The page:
Diabetic Retinopathy

One of the complications of Diabetes is Diabetic Retinopathy.�¯�¿�½ It occurs when the blood vessels of the retina are damaged due to diabetes, and may bleed or leak fluid and develop brush like branches and scar tissue. The images that are then sent from the retina to the brain become blurred and distorted. Some images may even appear to be partially blocked.

This condition causes vision loss in two ways:

1. When the abnormal blood vessels develop and leak blood into the center of the eye vision is blurred.�¯�¿�½ This is called proliferative retinopathy and is the most advanced stage of the disease.
2. Fluid can leak to the macula which is the center of vision. This fluid causes swelling or edema to the macula therefore causing the vision to blur.�¯�¿�½ This condition is called macular edema and can occur at any stage of diabetic retinopathy.

Diabetic Retinopathy is the leading cause of new blindness amongst adults in the United States; with risk rising the longer a person has had diabetes.�¯�¿�½ Each year 12,000 to 24,000 people lose their sight because of diabetes.�¯�¿�½�¯�¿�½ Nearly all Type 1 diabetics will develop some signs of retinopathy within 20 years of the initial diagnosis of diabetes.�¯�¿�½ Up to 21% of type 2 diabetics will have retinopathy when they are first diagnosed with diabetes; most will develop some degree of retinopathy in their lives. For those who have left their diabetes untreated they are 25 times more prone to blindness than the general population.

About 1/2 the people with proliferative diabetic retinopathy develop macular edema.

So, you may ask, what then are the warning signs and symptoms of diabetic retinopathy?Ã?¯Ã?¿Ã?½ Unfortunately there are no early warning signs that signal the beginning of diabetic retinopathy.Ã?¯Ã?¿Ã?½ Nor should one wait for some glaring symptom to signal the disease.Ã?¯Ã?¿Ã?½ With diabetes preventive care and a watchful eye are king, therefore it is important for all diabetics to have an annual diabetic exam with his or her Ophthalmologist whether or not visual changes are noted.Ã?¯Ã?¿Ã?½ A dilated exam allows the doctor to take a close look at your retina and optic nerve thus allowing her (him) to detect early signs of retinopathy or edema.Ã?¯Ã?¿Ã?½Ã?¯Ã?¿Ã?½ However if you do notice dark “floating” spots or patches in your vision contact your eye care professional immediately even if you’ve already had your annual exam.Ã?¯Ã?¿Ã?½ This could be indicative of bleeding and must be diagnosed and treated quickly.Ã?¯Ã?¿Ã?½ If left untreated bleeding could results in partial or complete loss of vision.Ã?¯Ã?¿Ã?½Ã?¯Ã?¿Ã?½ On the flip side, the earlier treatment begins the more effective the results.

Types of Diabetic Retinopathy

1.�¯�¿�½�¯�¿�½�¯�¿�½ Nonproliferative or Background Retinopathy: This is the earliest stage of diabetic retinopathy.�¯�¿�½ In this stage small balloon like swellings occur in the weakened blood vessels of the retina called microaneurysms.�¯�¿�½ It is a possibility that these microaneurysms could leak causing blood and fluid to spill into the retina. On occasion blood may leak into the macula which is known as the center of vision or the area responsible for fine detailed vision.�¯�¿�½ When this occurs swelling results or macular edema. As the Background Diabetic Retinopathy progresses patches of swollen nerve fiber may develop called cotton wool spots for their fluffy or wool like appearance.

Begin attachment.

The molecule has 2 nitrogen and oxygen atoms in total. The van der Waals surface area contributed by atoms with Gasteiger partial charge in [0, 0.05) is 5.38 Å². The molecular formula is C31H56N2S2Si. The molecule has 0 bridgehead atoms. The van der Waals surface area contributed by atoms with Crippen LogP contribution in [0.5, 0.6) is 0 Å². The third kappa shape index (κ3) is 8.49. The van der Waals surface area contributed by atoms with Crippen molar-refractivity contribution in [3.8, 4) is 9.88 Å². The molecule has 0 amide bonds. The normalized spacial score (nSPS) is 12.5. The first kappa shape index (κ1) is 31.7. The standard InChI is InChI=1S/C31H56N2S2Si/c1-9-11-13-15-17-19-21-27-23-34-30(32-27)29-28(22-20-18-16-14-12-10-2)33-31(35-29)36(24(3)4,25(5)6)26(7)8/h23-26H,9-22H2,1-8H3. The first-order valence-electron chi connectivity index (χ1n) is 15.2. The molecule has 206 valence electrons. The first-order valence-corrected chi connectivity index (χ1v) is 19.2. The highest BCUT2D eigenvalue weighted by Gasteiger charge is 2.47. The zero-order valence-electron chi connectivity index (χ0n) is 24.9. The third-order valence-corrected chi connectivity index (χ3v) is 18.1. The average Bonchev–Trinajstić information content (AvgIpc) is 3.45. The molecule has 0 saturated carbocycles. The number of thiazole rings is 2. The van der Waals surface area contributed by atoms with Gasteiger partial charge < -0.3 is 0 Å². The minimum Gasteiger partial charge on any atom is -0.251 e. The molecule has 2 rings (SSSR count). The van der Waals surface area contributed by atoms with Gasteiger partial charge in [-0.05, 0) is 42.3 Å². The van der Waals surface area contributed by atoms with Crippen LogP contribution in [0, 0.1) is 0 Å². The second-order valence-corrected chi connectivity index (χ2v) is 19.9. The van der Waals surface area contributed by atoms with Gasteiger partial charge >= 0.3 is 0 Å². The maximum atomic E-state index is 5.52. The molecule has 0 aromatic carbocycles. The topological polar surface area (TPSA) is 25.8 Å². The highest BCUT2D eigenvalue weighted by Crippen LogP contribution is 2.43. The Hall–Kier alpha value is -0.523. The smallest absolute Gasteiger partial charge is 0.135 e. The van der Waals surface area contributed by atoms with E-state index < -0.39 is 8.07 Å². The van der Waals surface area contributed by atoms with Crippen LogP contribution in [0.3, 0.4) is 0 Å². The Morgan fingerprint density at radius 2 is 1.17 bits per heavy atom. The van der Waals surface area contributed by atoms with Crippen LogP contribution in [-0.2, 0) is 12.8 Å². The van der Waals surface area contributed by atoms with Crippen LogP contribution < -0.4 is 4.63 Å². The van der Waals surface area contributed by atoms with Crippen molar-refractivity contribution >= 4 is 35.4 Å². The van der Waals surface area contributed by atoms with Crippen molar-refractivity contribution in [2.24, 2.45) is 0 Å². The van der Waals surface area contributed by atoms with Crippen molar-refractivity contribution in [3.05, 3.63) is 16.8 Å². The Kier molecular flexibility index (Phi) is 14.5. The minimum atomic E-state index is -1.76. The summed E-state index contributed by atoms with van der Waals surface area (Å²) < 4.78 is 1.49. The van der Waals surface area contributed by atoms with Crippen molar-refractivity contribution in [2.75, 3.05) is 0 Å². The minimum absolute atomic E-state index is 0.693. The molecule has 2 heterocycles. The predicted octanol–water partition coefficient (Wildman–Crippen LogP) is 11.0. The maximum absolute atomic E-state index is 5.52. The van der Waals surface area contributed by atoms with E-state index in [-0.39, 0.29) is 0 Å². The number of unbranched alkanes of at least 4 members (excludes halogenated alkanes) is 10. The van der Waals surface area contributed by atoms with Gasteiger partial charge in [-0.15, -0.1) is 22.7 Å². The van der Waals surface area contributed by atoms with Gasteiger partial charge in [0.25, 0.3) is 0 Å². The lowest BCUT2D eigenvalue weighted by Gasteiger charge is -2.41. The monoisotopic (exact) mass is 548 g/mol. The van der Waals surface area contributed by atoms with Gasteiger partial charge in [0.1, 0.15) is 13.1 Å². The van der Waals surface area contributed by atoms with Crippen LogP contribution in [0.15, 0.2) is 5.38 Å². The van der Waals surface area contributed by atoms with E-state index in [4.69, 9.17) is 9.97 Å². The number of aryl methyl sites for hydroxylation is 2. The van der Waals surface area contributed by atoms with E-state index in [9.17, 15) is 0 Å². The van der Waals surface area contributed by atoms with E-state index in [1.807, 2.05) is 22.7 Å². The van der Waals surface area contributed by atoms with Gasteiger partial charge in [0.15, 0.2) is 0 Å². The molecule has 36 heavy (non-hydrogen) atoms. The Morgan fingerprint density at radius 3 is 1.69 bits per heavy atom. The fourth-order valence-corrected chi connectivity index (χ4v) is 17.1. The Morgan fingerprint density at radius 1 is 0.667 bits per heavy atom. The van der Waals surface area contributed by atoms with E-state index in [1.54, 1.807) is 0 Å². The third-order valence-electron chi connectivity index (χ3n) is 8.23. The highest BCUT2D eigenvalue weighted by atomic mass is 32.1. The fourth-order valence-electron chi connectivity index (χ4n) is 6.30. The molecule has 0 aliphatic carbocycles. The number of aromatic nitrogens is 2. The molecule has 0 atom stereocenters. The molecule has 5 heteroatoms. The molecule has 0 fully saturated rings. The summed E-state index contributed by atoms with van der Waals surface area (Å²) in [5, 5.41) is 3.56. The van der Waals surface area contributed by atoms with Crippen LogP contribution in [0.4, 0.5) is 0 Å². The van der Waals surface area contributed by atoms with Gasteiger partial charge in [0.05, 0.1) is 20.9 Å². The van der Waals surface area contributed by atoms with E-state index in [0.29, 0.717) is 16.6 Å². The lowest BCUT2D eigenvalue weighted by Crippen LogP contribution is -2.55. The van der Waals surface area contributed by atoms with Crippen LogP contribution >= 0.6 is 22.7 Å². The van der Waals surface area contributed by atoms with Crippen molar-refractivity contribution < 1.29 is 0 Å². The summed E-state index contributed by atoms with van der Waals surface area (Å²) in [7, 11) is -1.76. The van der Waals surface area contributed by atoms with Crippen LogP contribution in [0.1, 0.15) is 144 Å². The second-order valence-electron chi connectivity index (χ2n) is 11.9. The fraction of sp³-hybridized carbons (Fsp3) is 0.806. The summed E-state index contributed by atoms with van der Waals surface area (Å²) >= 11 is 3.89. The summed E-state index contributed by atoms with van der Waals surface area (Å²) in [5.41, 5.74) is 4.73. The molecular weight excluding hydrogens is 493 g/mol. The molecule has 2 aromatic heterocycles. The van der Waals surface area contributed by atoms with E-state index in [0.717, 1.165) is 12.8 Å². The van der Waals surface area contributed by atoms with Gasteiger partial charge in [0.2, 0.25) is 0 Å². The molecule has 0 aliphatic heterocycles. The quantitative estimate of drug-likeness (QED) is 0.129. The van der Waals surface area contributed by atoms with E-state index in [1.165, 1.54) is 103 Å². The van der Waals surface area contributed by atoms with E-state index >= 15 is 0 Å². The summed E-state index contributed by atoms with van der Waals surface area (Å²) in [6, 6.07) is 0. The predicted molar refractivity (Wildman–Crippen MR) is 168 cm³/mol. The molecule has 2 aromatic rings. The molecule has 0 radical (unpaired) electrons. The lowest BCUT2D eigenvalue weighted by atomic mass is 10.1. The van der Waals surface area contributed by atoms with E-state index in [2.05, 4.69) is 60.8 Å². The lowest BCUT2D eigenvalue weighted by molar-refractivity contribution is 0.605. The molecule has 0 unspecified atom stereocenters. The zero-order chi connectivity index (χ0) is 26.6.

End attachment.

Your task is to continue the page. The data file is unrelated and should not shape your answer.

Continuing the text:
2.Ã?¯Ã?¿Ã?½Ã?¯Ã?¿Ã?½Ã?¯Ã?¿Ã?½ Proliferative Retinopathy:Ã?¯Ã?¿Ã?½Ã?¯Ã?¿Ã?½ When blood vessels are blocked due to high blood sugars, new blood vessels (neovascularization) form in an attempt to nourish the retina. These new vessels form in the retina, optic nerve or even the vitreous.Ã?¯Ã?¿Ã?½ The new vessels are abnormal and fragile and may leak into the vitreous (the “jelly” that fills the eye), thus clouding or blocking the vision.Ã?¯Ã?¿Ã?½ Scarring due to neovascularization can cause traction on the retina which may result in a retinal detachment or blood vessels may grow on the iris (colored part of the eye) causing an increase in eye pressure and as a result a form of glaucoma.

Proliferative diabetic retinopathy requires treatment immediately.�¯�¿�½ The two main forms of treatment are:
1.�¯�¿�½�¯�¿�½�¯�¿�½ Photocoagulation which uses a laser to form burns across the retina to stop small leaks.�¯�¿�½ However even after photocoagulation leaks may still form, so it is important that further visits are kept with your Ophthalmologist.
2.�¯�¿�½�¯�¿�½�¯�¿�½ Vitrectomy:�¯�¿�½ A vitrectomy is performed when a vitreous hemorrhage does not clear on its own.�¯�¿�½ The blood filled vitreous is removed surgically and replaced with a balanced saline solution that maintains the shape and pressure of the eye.�¯�¿�½ By removing the blood vitreous, clear vision is restored.

It is important to talk with your Ophthalmologist who can discuss all treatments with you and discuss the proper course for you.�¯�¿�½ This article should not be used to replace your physician or her/his advice.�¯�¿�½ When dealing with Diabetes and your vision seeking the care of an Ophthalmologist on a regular basis is the only way to deter or prevent serious loss of sight.

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